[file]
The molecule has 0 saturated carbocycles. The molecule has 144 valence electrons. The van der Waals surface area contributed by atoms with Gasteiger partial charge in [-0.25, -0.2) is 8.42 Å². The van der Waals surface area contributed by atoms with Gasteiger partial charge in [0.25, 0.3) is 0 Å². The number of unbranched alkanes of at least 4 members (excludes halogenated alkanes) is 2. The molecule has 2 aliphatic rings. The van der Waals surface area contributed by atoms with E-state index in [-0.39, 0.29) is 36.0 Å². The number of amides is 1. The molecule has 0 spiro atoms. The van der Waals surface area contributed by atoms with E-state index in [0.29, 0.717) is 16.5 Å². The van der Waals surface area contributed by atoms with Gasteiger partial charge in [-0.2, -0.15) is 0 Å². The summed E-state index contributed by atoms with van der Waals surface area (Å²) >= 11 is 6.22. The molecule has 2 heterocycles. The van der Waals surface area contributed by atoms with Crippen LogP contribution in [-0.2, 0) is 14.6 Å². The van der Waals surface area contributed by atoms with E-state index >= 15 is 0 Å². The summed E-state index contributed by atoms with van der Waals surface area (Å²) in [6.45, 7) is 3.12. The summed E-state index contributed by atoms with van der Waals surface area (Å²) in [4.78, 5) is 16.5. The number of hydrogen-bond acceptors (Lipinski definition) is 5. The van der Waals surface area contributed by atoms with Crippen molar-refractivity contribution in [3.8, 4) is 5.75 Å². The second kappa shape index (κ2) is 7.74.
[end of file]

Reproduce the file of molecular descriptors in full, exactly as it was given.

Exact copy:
The molecule has 0 saturated carbocycles. The molecule has 144 valence electrons. The van der Waals surface area contributed by atoms with Gasteiger partial charge in [-0.25, -0.2) is 8.42 Å². The van der Waals surface area contributed by atoms with Gasteiger partial charge in [0.25, 0.3) is 0 Å². The number of unbranched alkanes of at least 4 members (excludes halogenated alkanes) is 2. The molecule has 2 aliphatic rings. The van der Waals surface area contributed by atoms with E-state index in [-0.39, 0.29) is 36.0 Å². The number of amides is 1. The molecule has 0 spiro atoms. The van der Waals surface area contributed by atoms with E-state index in [0.29, 0.717) is 16.5 Å². The van der Waals surface area contributed by atoms with Gasteiger partial charge in [-0.2, -0.15) is 0 Å². The summed E-state index contributed by atoms with van der Waals surface area (Å²) >= 11 is 6.22. The molecule has 2 heterocycles. The van der Waals surface area contributed by atoms with Crippen LogP contribution in [-0.2, 0) is 14.6 Å². The van der Waals surface area contributed by atoms with E-state index >= 15 is 0 Å². The summed E-state index contributed by atoms with van der Waals surface area (Å²) in [6.45, 7) is 3.12. The summed E-state index contributed by atoms with van der Waals surface area (Å²) in [4.78, 5) is 16.5. The number of hydrogen-bond acceptors (Lipinski definition) is 5. The van der Waals surface area contributed by atoms with Crippen molar-refractivity contribution in [3.8, 4) is 5.75 Å². The second kappa shape index (κ2) is 7.74.